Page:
Short sea shipping, ferries, inland waterways and workboats – all sectors that have flirted with LNG as a fuel – are all potential markets for methanol. The environmental argument is irrefutable: unlike LNG which only solves the SOx/NOx emissions problem, methanol offers a future pathway to a zero carbon emissions profile, so makes no contribution to global warming in addition to being compliant in terms of SOx and NOx.

Several existing plants are already producing low-carbon methanol through a carbon capture/re-injection production loop. Methanol production offers a wide range of feedstock and process technologies for future proof, zero-carbon marine fuels.

Biomass, like municipal solid waste and forestry residues can be gasified to produce methanol, while biomethane captured from landfill or wastewater treatment plants can be turned into methanol.  Renewable electricity from wind, solar, geothermal and hydropower plants along with waste CO2 and even atmospheric CO2 can be used as the building blocks for renewable methanol or ‘e-fuels’ production.

As a low flashpoint fuel, Methanol is subject to the revision of the IGF Code and should have full regulatory approval by 2023. Equipment manufacturers have responded, with engine maker MAN Diesel & Turbo investing substantially in a dual fuel, main engine capable of burning a range of low sulfur fuels efficiently and safely, with an impressive emissions scorecard to date for seven vessels already running on Methanol (with four more on order). Chevron Marine Lubricants has developed a range of cylinder lubricant oils designed especially for dual fuel engines burning low sulfur fuels such as Methanol.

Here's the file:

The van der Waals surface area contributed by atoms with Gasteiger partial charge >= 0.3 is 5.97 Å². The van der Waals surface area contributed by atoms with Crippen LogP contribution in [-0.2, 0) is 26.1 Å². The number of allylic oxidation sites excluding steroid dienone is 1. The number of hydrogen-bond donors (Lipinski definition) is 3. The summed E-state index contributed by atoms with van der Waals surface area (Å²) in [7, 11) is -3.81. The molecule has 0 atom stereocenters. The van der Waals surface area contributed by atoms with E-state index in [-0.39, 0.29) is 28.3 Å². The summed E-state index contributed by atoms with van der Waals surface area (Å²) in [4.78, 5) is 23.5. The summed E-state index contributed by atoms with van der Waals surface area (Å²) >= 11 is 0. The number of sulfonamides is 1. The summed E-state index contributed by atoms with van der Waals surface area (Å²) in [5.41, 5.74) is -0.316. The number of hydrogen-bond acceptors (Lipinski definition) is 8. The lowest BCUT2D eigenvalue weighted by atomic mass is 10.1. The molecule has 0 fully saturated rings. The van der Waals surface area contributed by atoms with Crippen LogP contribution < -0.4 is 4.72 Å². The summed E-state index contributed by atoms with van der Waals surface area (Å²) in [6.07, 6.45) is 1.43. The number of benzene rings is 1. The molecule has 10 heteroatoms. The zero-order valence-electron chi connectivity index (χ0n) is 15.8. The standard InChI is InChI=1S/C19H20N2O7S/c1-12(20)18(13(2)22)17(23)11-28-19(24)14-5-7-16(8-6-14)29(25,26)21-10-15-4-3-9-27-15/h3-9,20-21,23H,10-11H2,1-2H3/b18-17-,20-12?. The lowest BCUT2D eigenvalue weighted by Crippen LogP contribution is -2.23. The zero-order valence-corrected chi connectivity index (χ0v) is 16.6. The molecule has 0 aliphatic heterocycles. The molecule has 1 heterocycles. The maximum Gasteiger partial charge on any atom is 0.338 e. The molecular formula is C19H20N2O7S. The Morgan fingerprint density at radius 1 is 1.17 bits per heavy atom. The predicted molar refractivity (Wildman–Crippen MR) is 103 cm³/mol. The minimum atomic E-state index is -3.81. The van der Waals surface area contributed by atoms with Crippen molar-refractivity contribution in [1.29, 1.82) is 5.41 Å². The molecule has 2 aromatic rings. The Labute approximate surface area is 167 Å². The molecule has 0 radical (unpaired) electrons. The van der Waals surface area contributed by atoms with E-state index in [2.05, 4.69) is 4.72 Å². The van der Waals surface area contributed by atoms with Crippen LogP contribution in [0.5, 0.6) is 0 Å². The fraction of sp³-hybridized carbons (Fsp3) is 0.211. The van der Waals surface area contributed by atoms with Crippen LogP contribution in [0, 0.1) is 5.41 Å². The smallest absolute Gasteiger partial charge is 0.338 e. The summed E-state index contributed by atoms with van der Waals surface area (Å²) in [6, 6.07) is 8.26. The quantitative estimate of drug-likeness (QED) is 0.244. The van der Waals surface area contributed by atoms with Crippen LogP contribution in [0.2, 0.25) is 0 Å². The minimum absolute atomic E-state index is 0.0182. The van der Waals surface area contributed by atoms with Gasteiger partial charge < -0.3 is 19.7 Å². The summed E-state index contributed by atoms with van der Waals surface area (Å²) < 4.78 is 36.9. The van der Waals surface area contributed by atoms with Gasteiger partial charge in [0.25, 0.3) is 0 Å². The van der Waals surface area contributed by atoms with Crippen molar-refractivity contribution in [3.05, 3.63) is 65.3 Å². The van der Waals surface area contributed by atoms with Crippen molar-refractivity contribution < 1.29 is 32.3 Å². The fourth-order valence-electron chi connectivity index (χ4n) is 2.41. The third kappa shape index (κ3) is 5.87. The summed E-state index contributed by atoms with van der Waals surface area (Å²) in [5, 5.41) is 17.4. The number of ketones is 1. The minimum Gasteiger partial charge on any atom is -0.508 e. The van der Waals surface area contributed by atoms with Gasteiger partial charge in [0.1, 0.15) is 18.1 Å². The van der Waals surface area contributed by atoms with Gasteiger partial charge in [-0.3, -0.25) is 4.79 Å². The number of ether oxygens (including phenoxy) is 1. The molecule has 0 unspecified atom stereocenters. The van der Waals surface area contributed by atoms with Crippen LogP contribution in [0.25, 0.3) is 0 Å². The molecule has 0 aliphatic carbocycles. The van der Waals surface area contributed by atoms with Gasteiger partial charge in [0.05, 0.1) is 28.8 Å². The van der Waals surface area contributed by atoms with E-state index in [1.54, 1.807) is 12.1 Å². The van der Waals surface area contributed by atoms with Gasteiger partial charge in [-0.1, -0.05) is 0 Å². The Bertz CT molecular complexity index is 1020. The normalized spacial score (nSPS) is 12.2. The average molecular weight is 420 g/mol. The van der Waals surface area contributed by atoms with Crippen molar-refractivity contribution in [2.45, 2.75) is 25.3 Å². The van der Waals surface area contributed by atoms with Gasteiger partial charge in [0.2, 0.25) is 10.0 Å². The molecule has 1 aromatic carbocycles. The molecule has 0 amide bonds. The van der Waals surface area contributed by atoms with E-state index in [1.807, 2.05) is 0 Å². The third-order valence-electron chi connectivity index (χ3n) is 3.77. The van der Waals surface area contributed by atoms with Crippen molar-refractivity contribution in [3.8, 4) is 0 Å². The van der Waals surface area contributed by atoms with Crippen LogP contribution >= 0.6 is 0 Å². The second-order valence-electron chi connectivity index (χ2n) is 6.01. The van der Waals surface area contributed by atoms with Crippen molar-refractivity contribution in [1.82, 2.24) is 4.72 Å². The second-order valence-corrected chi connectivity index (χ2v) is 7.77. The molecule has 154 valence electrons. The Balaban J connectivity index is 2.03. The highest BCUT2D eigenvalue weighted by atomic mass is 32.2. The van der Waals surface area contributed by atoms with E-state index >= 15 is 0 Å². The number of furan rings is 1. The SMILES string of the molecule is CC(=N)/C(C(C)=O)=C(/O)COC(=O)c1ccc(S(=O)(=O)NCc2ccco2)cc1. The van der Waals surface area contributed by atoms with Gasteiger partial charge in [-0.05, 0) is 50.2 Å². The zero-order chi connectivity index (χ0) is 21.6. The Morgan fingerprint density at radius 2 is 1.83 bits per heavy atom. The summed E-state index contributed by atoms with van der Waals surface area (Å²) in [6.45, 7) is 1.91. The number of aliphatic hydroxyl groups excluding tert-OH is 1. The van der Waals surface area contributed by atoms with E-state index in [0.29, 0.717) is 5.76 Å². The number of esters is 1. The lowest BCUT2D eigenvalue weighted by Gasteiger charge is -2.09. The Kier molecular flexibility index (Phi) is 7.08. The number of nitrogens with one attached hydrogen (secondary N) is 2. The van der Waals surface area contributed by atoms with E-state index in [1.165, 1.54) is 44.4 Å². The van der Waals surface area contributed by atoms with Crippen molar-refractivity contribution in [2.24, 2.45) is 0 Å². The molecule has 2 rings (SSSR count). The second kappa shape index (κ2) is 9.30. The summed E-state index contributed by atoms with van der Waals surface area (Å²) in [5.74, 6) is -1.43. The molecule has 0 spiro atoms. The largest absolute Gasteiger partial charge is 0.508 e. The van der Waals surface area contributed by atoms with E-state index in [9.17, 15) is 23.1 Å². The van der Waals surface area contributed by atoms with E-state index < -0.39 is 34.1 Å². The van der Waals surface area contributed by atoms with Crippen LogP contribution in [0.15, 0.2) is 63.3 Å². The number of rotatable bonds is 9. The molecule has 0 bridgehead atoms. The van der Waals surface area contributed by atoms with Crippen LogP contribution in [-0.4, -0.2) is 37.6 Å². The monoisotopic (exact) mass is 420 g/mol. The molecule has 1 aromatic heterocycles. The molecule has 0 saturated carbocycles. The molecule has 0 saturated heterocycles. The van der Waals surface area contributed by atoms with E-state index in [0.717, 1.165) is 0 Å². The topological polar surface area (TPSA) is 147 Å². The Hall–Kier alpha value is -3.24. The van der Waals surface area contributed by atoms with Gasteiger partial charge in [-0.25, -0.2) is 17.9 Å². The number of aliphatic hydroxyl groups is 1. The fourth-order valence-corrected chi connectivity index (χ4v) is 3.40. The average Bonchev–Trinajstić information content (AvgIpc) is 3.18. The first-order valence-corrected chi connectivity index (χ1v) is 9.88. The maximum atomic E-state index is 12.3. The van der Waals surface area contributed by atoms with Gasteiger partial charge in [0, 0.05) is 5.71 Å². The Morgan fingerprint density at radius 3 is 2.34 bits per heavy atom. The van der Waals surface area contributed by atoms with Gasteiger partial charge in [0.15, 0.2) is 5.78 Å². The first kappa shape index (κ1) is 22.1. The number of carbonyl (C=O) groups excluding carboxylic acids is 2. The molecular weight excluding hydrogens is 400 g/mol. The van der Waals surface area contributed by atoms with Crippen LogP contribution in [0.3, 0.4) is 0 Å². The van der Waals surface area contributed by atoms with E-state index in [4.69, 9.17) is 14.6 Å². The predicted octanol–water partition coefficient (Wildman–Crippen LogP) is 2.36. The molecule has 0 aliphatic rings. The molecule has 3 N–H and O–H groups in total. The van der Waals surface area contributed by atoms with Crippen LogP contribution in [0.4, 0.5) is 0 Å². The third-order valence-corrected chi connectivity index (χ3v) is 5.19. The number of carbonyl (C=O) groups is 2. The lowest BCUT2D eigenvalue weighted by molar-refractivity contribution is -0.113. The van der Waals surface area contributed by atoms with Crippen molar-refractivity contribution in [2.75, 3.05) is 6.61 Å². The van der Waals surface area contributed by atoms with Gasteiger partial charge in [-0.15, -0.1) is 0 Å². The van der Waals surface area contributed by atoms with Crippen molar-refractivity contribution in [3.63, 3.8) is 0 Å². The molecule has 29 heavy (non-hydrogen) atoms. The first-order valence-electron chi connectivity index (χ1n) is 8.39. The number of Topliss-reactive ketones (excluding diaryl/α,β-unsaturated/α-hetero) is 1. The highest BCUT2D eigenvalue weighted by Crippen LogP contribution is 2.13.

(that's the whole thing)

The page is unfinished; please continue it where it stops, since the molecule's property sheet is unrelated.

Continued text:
To generate a like-for-like comparison of the costs of methanol versus LNG or LSFO, the industry still requires a better means of pricing than the current link to the IMPCA petrochemical benchmark.

To do this, the Methanol Institute has been working with Lloyd’s Register to develop a fuel comparison model, which will soon be officially launched as an online calculator available free of charge to the industry, enabling owners and operators to understand the comparative fuel costs associated with HFO, LSFO, and LNG, versus operating methanol-based propulsion.

Using the calculator, potential users of methanol can examine the opportunity in detail, including by type and size of ship, by geographic region or trading area.

The 2020 deadline is focusing minds on the short term, but it is clear that the marine fuels market will not escape disruption in the longer term too.

Methanol may not be the fuel of the masses by 2020, but it could be the marine fuel of choice for a broad category of vessels through the remainder of the century and beyond – especially for those spending the majority of their time within ECAs.

Owners who are able to think beyond the next few years to the next phase of regulation should be considering what the marine fuel market will look like, and how alternatives such as methanol fit into that future.